Māori Language Week is a week where New Zealanders both here and overseas are encouraged to recognise and practice the Māori language – Te Reo.
History of Māori Language Week
In the early 1970’s it was becoming obvious that less and less people in New Zealand were able to speak Māori.
Many people were concerned by the state of decline, and signed a Māori language petition which was organised, in part, by the Te Reo Māori Society. In total, 30,000 people signed the petition, which was presented to Parliament on 14th September 1972.
Strength for an endangered language comes from its status, people being aware of how to support revitalisation, people acquiring and using it and from the language having the right words and terms to be used well for any purpose.
This day become recognised as Māori Language Day, and in 1975 was responsible for the formation of Māori Language Week.
What is the purpose of Māori Language Week?
Māori Language Week is a week for all New Zealanders to recognise Maori as an official language in New Zealand.
While learning the language is not compulsory, Te Reo is a special part of our kiwi identity. Even New Zealanders who have never learnt Te Reo, understand and often use words like kia ora, haka, puku, and whanau.
Māori Language Week gives us a chance to celebrate something truly unique to our country. While you may not be a fluent Māori speaker, (or even want to be), the Māori language is still a part of who we are as a nation. Ask any country who has ever played the All Blacks!
When is Māori Language Week?
In 2020, Māori Language Week is on from 14 to 20 September 2020.
Māori Language Week is a shifting celebration, which means it is not held on the same week every year.
How is Māori Language Week celebrated?
Every year Māori Language Week follows a different theme, and events and resources are designed around that topic.
Resources are available from www.korero.maori.nz, to help introduce non-Māori speakers to words related to this topic.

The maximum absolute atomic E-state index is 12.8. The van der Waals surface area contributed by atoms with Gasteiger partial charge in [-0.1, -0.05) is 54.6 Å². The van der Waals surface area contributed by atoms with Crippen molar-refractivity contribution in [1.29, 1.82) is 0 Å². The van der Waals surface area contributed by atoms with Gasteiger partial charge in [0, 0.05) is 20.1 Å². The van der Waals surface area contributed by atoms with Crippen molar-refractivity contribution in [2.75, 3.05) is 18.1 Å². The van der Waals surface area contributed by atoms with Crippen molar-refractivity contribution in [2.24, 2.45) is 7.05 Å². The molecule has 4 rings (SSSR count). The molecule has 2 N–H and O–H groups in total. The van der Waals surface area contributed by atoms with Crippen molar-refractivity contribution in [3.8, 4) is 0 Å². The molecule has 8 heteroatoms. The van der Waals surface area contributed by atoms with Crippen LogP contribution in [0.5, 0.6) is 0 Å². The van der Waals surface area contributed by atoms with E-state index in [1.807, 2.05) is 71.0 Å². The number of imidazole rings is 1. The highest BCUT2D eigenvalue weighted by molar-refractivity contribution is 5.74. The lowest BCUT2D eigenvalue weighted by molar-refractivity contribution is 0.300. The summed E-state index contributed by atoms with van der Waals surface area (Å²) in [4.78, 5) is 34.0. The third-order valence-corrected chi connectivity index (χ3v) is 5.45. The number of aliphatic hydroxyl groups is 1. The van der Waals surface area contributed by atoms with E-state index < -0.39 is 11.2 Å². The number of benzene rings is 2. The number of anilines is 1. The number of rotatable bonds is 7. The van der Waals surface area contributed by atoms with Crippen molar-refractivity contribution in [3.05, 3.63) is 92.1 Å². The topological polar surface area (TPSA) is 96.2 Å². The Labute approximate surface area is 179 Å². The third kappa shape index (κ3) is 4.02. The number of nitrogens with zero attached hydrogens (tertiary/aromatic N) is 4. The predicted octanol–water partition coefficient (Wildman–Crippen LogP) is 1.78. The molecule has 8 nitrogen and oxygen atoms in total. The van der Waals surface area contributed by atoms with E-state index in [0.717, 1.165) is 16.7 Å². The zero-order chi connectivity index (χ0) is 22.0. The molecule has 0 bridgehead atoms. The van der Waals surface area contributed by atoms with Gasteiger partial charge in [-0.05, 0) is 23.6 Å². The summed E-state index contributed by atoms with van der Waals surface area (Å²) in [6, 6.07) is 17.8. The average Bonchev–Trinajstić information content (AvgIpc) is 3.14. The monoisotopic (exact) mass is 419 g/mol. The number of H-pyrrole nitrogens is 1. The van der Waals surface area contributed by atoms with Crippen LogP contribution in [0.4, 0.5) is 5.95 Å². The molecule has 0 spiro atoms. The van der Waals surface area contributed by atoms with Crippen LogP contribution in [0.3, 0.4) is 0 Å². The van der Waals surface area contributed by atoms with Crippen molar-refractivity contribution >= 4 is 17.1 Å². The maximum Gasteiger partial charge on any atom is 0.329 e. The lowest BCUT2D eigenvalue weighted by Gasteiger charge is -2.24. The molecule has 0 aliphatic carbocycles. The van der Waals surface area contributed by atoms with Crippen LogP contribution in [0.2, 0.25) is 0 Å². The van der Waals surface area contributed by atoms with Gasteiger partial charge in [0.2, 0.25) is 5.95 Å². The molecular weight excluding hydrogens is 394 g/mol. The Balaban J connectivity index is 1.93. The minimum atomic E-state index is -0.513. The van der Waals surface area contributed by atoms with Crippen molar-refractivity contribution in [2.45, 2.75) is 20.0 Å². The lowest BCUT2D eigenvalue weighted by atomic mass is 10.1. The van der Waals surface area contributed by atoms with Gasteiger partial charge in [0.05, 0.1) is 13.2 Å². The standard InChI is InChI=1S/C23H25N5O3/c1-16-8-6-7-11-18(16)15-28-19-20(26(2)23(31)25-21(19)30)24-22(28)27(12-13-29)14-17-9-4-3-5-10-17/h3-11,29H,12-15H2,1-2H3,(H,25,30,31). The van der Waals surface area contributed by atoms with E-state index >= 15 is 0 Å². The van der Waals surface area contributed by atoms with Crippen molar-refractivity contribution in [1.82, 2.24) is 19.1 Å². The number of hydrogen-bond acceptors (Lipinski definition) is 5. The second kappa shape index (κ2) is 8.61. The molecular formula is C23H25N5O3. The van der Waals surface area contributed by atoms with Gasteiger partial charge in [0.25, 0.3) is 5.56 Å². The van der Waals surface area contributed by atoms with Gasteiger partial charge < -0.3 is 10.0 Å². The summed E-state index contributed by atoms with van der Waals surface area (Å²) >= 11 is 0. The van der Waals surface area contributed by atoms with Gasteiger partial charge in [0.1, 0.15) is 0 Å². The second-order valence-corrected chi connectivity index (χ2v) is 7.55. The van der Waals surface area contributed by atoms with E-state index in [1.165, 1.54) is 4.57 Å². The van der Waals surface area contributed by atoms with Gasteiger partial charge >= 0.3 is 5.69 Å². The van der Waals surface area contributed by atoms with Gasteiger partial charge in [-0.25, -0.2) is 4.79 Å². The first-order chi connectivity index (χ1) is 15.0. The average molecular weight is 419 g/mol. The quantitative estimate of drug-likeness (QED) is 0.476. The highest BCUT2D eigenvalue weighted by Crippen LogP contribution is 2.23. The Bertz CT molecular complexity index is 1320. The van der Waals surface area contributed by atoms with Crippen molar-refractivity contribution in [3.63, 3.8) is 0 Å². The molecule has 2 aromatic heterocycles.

During Māori Language Week, many activities are organised to help promote the use of Te Reo in everyday living. You will be able to attend workshops, concerts, and seminars, not just about Te Reo, but about the Māori culture as a whole. Your local council, Citizens Advice Bureau, or marae should be able to tell you about events in your area.
Ideas for celebrating Māori Language week with your family
Asides from attending organised events and workshops in your area, there are plenty of other ways you can celebrate Māori Language Week with your children. Here are some ideas to get you started.
Use 5 Māori Words a Day
Create a family challenge where by every member has to use 5 Māori words in conversation each day. While it might seem like a difficult task at first, chances are you already know more than 5 words and use them without even thinking. Some common Māori words which are used in everyday conversation include:
- Kia ora – Hello
- Kapai – Good
- Whare – House
- Kai – Food
- Whanau – Family
- Puku – Tummy
- Korero – Talk, speak, have a conversation
- Moe – Sleep
- Waiata – Song, to sing
- Karakia – Prayer, pray
Learn New Words
Make an effort to learn a dozen Māori words before the end of the week. You may choose to label rooms and furniture in your house, or find out the Māori words for your favourite animals. You can get instant translations for almost every word at www.maoridictionary.co.nz.
Correct your Pronunciation
New Zealand is full of Māori place names, but many of us just roll them out without even attempting the correct pronunciation. If you are unsure of how to correctly pronounce a place name in your area, ask a Māori friend or listen to the Māori News.
Watch a Māori Children’s Programme with your kids, and encourage them to copy the words and phrases. You will be surprised just how much of the programme you already understand, and it may inspire you to become more familiar with the language.
Make Māori your Second Language
Use Māori Language Week as your trigger for making Māori your second language.
Some people argue that learning Māori is waste of time, and that languages such as Japanese or Mandarin are far more beneficial for you (or your children) to learn. The truth is, learning any language encourages mental development, and Te Reo is fast becoming an essential skill for many jobs in New Zealand.
Learning Māori is also beneficial for many careers including teaching, nursing, social work, policing and tourism.
There are all sorts of courses, books and compact discs available to help you learn Māori, but the best way to learn any language is to team up with a native speaker, and practice, practice, practice.
You can join the Korero Māori Language Club, which will enable you to get in touch with fluent speakers, and encourage other people to speak to you in Māori. The more conversations you have, the better you will get!
Above all else, Māori Language Week is a chance to celebrate a part of what it means to be kiwi. Whether you speak Māori fluently, or simply understand kia ora, the Māori language is a part of what makes New Zealand unique. No other nation shares this part of our national culture, and we should be proud to call it our own!